In 2017, Sumo Robot League grew from a relatively small regional effort to a competitive league from California to Florida and from Canada to Switzerland and Korea. Having students and teachers far and wide you learn a lot about how things are used both successfully and unsuccessfully when you cannot be there yourself.
As a result we've made a number of improvements in hardware, our online platform (cloud.sumorobotleague.com), and training that we are very excited about. The most exciting change to our kit is that it is completely solder-less now. We put this decision off for a long time. Because Sumo Robot League started in a makerspace, we really want people to know how to use a soldering iron. It's essential to being able to make and repair electronics.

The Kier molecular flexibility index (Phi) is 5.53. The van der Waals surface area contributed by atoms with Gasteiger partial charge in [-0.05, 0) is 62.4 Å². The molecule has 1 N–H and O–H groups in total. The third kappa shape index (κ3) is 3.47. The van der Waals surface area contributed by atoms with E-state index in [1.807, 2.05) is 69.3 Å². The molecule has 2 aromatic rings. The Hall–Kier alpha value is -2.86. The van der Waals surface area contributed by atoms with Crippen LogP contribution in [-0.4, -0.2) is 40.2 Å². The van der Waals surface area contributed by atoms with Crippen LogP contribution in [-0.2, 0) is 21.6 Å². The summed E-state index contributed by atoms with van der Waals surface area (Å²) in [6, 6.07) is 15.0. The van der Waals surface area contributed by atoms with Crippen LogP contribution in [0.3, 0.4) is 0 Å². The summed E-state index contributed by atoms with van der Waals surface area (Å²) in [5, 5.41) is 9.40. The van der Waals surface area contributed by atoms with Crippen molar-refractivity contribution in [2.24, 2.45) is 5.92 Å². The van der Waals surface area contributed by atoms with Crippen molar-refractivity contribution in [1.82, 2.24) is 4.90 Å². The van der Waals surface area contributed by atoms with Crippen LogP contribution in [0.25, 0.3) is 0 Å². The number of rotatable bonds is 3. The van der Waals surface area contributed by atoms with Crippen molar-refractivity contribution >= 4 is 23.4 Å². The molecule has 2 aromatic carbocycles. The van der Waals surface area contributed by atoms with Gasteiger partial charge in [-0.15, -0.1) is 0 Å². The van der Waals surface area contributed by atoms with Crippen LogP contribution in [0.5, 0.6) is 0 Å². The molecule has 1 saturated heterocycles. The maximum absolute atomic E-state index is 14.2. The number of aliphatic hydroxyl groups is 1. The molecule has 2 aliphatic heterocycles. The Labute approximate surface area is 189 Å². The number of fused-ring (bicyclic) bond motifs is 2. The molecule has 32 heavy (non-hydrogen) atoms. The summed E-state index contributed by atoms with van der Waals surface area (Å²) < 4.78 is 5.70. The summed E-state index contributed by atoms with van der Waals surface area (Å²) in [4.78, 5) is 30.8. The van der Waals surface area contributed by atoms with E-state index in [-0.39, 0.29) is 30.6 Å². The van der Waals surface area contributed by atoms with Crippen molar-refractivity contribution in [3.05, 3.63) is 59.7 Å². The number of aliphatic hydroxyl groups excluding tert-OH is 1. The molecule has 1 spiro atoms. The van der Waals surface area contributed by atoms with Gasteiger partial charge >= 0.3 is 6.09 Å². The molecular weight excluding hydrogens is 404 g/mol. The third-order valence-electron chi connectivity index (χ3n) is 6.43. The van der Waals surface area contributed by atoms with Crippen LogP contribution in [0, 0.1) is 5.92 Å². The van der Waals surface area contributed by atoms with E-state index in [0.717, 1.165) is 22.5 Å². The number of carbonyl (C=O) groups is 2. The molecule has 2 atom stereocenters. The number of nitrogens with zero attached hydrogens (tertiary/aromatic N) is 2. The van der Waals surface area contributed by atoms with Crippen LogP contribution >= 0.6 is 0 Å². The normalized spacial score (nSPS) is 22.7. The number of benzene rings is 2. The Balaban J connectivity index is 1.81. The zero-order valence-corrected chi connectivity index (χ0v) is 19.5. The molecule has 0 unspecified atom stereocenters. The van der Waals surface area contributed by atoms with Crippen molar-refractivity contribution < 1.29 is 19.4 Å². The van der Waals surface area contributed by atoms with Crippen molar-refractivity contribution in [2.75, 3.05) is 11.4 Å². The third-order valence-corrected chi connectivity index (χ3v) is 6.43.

However, our primary goal is to provide the best resources possible for teachers and students to have fun teaching and learning to code. Eliminating soldering from assembly of the robot kit helps people avoid the challenge of troubleshooting wiring and soldering issues when they should be learning to code. It also enables kits to be re-used easily.
The robot's circuit board has also seen significant improvements. Our new infrared sensors, aka line sensors, can distinguish not just black and white but different shades such as yellow and blue or light grey and silver. The power control system on the board has been redesigned to operate at a lower temperature, improve battery life, and even let you monitor the battery level on analog pin 7 (A7).
We've also made a significant investment to improve our manufacturing process. The plastic components of our kits are now injection molded to provide better fit consistency and to increase our production capacity. If you love 3D printing, don't worry. We do too, and our online resource library still contains files for you to customize and 3D print robot parts so you can make your robot exactly the way you want it.
If you're in Atlanta be sure to join us at the National Association of Independent Schools or visit us on Saturday at the Georgia Student Technology Competition.